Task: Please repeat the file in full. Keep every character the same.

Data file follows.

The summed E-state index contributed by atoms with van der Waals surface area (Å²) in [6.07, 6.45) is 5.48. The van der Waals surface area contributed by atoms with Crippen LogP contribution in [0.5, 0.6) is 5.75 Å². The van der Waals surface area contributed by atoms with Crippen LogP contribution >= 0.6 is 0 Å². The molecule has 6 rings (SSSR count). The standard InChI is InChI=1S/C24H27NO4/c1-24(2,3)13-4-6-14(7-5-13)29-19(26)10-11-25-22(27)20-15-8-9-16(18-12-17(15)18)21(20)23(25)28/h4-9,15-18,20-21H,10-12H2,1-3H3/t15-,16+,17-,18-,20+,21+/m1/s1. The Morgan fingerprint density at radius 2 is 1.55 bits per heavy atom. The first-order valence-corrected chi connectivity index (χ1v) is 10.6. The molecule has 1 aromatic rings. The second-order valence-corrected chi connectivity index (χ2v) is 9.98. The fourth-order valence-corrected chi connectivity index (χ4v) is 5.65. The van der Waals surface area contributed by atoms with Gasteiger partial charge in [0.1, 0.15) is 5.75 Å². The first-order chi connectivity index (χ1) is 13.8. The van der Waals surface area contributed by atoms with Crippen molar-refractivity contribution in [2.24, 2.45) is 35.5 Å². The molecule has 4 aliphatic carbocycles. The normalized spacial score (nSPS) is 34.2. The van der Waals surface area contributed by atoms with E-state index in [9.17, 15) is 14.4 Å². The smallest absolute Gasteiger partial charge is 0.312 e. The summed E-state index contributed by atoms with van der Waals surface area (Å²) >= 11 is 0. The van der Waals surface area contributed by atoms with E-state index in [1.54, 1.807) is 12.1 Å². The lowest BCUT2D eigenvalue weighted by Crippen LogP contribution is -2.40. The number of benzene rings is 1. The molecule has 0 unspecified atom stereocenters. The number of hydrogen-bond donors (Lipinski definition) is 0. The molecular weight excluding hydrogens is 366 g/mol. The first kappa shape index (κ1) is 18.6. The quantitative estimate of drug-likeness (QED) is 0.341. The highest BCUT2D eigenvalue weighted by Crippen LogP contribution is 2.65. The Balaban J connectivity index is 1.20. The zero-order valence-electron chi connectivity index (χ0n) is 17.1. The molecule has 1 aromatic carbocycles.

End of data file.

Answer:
The summed E-state index contributed by atoms with van der Waals surface area (Å²) in [6.07, 6.45) is 5.48. The van der Waals surface area contributed by atoms with Crippen LogP contribution in [0.5, 0.6) is 5.75 Å². The van der Waals surface area contributed by atoms with Crippen LogP contribution >= 0.6 is 0 Å². The molecule has 6 rings (SSSR count). The standard InChI is InChI=1S/C24H27NO4/c1-24(2,3)13-4-6-14(7-5-13)29-19(26)10-11-25-22(27)20-15-8-9-16(18-12-17(15)18)21(20)23(25)28/h4-9,15-18,20-21H,10-12H2,1-3H3/t15-,16+,17-,18-,20+,21+/m1/s1. The Morgan fingerprint density at radius 2 is 1.55 bits per heavy atom. The first-order valence-corrected chi connectivity index (χ1v) is 10.6. The molecule has 1 aromatic rings. The second-order valence-corrected chi connectivity index (χ2v) is 9.98. The fourth-order valence-corrected chi connectivity index (χ4v) is 5.65. The van der Waals surface area contributed by atoms with Gasteiger partial charge in [0.1, 0.15) is 5.75 Å². The first-order chi connectivity index (χ1) is 13.8. The van der Waals surface area contributed by atoms with Crippen molar-refractivity contribution in [2.24, 2.45) is 35.5 Å². The molecule has 4 aliphatic carbocycles. The normalized spacial score (nSPS) is 34.2. The van der Waals surface area contributed by atoms with E-state index in [9.17, 15) is 14.4 Å². The smallest absolute Gasteiger partial charge is 0.312 e. The summed E-state index contributed by atoms with van der Waals surface area (Å²) >= 11 is 0. The van der Waals surface area contributed by atoms with E-state index in [1.54, 1.807) is 12.1 Å². The lowest BCUT2D eigenvalue weighted by Crippen LogP contribution is -2.40. The number of benzene rings is 1. The molecule has 0 unspecified atom stereocenters. The number of hydrogen-bond donors (Lipinski definition) is 0. The molecular weight excluding hydrogens is 366 g/mol. The first kappa shape index (κ1) is 18.6. The quantitative estimate of drug-likeness (QED) is 0.341. The highest BCUT2D eigenvalue weighted by Crippen LogP contribution is 2.65. The Balaban J connectivity index is 1.20. The zero-order valence-electron chi connectivity index (χ0n) is 17.1. The molecule has 1 aromatic carbocycles.